If the writing is unclear below, he signed my copy, ‘Malik, Always be Black however the Hell you want!”  Well, it’s like they say, ‘Once you go to the Opera, you don’t go back.’ Or something to that effect.  Nevertheless, have a good weekend everybody.

 

I’ve talked a lot about what I am, and not much lately about what I do.  I’ve been treated to some pleasant news which through sheer coincidence of timing came while I’ve been fasting.

The last script that I wrote was a semi-autobiographical story about growing up as a Muslim in pre and post 9/11 America.  I didn’t and still don’t view it as the next Will Smith picture, so I only sent it to those who I thought might have an interest in the point of view I was presenting.  One of those groups were the Sundance Institute, and I learned about a week ago they liked what I’ve pitched enough that they want to see more.  Very flattering.  Even my folks back home who know nothing about the Biz recognize that brand name (‘the thing in Utah’ as my father put it), so potentially down the line, that could be a game changer.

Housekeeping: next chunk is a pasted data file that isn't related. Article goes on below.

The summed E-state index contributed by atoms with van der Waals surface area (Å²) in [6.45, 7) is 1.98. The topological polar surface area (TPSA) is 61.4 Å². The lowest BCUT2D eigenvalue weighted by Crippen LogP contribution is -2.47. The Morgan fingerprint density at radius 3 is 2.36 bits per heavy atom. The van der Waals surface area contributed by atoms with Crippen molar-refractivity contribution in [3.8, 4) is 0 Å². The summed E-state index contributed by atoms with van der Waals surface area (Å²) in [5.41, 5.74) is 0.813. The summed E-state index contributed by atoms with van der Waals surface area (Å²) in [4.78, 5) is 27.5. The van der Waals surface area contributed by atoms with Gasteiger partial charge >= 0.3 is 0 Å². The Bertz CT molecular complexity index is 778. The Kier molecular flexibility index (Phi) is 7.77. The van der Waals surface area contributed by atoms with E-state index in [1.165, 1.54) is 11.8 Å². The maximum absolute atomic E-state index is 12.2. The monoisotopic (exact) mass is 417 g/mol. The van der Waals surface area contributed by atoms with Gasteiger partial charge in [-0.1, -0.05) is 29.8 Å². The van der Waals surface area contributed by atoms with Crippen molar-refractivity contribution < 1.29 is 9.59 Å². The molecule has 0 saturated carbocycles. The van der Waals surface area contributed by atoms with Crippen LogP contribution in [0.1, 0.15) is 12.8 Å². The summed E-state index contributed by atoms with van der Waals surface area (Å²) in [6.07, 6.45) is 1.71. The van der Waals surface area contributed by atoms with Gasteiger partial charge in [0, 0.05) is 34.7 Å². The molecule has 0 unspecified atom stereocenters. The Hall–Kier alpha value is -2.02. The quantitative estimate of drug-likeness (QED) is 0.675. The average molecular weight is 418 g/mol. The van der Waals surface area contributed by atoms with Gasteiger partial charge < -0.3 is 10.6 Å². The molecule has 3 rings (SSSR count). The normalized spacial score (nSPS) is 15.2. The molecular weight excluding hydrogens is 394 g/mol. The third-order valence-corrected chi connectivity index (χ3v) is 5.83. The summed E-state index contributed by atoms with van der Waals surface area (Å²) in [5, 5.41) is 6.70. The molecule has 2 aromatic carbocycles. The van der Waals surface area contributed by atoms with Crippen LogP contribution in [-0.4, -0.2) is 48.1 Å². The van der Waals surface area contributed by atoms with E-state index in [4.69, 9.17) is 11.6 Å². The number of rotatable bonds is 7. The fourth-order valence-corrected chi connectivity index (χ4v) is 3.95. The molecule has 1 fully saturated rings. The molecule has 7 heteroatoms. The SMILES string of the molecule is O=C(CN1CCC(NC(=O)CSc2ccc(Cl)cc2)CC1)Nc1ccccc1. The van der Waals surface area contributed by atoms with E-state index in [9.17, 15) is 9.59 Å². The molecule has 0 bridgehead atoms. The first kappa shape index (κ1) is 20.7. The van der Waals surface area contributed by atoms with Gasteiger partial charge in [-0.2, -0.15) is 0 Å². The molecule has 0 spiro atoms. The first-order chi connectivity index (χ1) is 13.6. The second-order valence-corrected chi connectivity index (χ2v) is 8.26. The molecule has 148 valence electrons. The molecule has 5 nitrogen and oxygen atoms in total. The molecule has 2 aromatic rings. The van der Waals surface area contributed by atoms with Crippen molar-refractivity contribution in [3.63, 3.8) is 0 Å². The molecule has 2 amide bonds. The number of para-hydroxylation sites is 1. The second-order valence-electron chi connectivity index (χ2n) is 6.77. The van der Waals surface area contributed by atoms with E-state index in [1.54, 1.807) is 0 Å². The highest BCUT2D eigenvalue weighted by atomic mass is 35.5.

Right now it’s just an opportunity so I only gave myself a little time to ‘daydream’ on what could be.  What I write in this space on the subject matter is a reflection of my outlook on the world, but if you keep up with me at all, you know when I put on ‘a show’, I’ll give you a show.  The story I wrote is not an in your face political statement like some of Spike’s films. Even with the subject matter, it’s not a redemption story like a lot of Tyler’s movies. The comment I’ve heard the most from people who’ve read the script is “I was surprised at how funny this is,”; in other words it’s an extension of my strong suits as a storyteller, the self deprecating clown, the sarcastic geek, the hopeless romantic (think Lady In My Life).

So I completed another pass of the script this weekend, and we’ll see what happens at the end of the year.  Through the circles I run in, I know I’m not the only film school geek in the mix, nor am I the only Muslim filmmaker they’re looking at.  Nothing is a done deal, but they’re getting my best effort so if I’m meant to go down that road, I will. For the time being, I’ll return my focus to what I can control this week and this month, and hopefully get another pleasant surprise down the line.